While I was in the midst of reading Cascade by Maryanne O’Hara I happened across a story on my local news. I don’t even remember what the story was about but they were showing the Quabbin Reservoir located in Western Massachusetts and something about it triggered something that made me think of the book. Well wouldn’t you know it, the events in Cascade are based on the creation of the Quabbin Reservoir – where 4 towns were dis-incorporated and “drowned” in an effort to bring more water into Boston.
So since that day, about 2 weeks ago, I have immersed myself in Quabbin. My boyfriend grew up not 20 miles from there and had never been there – but we plan to rectify that this spring, hopefully – and you know when I do I will post photos. There are lots of recreational opportunities there today as well as a visitor center where you can learn more about the reservoir. But here are some interesting facts to get us started:
- The area that now holds Quabbin Reservoir used to be the towns of Enfield, Dana, Prescott, and Greenwich, Massachusetts, as well as portions of several neighboring towns.
Enfield was the most prosperous of the 4 towns – there were many textile and wood product mills in the town. One of its notable residents was Edward Clark Potter who crafted the lions that stand outside the New York Public Library. There was also a railroad and 2 state highways that bisected this community.
Dana was also a prosperous industrial center – their main industries were palm leaf braided hats and soapstone.
Greenwich was more rural featuring a lot of farming but also had silver plating and match factories. They also featured several prominent summer camps and a golf course. During the winter, they exported ice for ice boxes in New Haven and New York. Most of the town is now below water with the exception of the tops of Mt. Liz, Mount Pomeroy, and Curtis Hill – which now stand as islands.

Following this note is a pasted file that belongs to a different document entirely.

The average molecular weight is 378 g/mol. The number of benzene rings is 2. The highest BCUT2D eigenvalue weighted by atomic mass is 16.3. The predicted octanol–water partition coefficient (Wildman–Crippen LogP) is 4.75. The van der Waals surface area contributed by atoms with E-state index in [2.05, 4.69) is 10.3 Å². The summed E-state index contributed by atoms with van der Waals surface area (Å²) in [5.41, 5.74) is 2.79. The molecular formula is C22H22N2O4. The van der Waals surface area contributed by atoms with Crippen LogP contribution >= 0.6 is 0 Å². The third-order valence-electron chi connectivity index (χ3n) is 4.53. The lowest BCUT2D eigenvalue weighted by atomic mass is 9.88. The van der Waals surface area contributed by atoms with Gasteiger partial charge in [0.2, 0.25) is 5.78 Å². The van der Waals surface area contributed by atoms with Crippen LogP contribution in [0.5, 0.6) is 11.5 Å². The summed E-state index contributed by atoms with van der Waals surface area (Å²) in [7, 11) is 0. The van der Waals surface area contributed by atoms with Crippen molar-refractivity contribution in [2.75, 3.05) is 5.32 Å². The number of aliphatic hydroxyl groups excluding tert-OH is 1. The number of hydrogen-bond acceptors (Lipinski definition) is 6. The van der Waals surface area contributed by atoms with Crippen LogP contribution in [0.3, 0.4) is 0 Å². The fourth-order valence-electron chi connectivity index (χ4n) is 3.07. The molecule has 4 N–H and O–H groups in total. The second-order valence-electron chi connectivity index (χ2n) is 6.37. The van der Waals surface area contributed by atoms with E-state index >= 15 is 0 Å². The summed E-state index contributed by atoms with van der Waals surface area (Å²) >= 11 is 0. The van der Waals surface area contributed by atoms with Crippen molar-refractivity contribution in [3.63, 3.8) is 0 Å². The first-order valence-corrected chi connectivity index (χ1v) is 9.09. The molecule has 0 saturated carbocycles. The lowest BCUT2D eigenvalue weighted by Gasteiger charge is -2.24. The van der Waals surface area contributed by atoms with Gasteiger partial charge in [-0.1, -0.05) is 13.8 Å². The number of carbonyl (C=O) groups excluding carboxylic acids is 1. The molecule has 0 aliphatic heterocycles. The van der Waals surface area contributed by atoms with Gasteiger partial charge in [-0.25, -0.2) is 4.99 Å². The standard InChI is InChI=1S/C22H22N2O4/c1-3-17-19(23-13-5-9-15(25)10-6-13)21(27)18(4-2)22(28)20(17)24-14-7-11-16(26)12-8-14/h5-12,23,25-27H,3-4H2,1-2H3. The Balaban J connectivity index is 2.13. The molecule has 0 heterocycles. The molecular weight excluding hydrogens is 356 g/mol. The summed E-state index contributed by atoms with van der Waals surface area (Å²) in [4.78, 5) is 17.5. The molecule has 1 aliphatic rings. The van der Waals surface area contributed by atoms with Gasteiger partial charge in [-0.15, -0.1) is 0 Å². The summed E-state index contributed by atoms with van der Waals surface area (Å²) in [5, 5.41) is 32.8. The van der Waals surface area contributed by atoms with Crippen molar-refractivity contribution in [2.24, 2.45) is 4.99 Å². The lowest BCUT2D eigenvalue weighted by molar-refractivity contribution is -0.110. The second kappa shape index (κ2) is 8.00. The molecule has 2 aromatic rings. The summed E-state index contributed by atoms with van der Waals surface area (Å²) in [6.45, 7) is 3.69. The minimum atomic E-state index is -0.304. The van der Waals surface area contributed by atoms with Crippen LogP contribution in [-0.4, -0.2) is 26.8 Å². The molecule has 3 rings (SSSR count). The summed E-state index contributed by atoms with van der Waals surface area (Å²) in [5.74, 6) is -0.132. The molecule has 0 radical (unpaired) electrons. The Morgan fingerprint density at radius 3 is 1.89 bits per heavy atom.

Prescott was the smallest and most rural of the four. Accordingly they harvested primarily apples and had dairy farms, charcoal kilns and sawmills. It was the first city to sell to the water authority. There were only about 300 residents at the time of dis-incorporation.
2. In the early 1900’s city managers knew that Boston was
beginning to have a water accessibility problem, which would
only increase over time. They began looking for ways to bring
more water into the city. By 1930, it was decided that this extra
water would have to come from the Swift River.
3. As you can expect there was opposition from the towns – who
took their case to the Massachusetts Supreme Court – and
4. All four towns were dis-incorporated on April 28, 1938. Some
buildings were relocated, but a majority of them were razed to
the ground and vast areas of trees were cut down and cleared.
In all, almost 2500 people were relocated and 7500 bodies were
removed from the local cemeteries and relocated at Quabbin
5. Water began to fill the region on August 14, 1939 following the
sealing of a tunnel and it would take about 7 years to fill the
reservoir completely. In the time prior to its completion, the area
was used as a practice site for bombing planes prior to WWII.
You can read more about that here.
What you can visit today: Most of the town of Dana is still above water and you can access the town common by foot where there is a marker denoting it. There are also cellar holes. Prescott Peninsula is still above water and can be visited with a tour by the Swift River Valley Historical Society once a year. You can still visit some parts of Enfield today – the entrance to Quabbin State Park and their headquarters are located on former Enfield property as well as Quabbin Observatory and Enfield lookout. You can visit the Department of Conservation and Recreation website for more information.
Here is a really interesting set of photos I found on the Friends of Quabbin website. They show the area of Enfield from three different dates: 1927 (prior to dis-incorporation), 1939 (following the razing of the town) and 1987 (the reservoir is fully flooded) all from the same viewpoint.
Sometimes you can learn some fascinating things from reading a book! To quote Dr. Seuss – “Oh the places you’ll go!”.
You can read more about the Quabbin Reservoir and the drowned towns at the Friends of Quabbin site.
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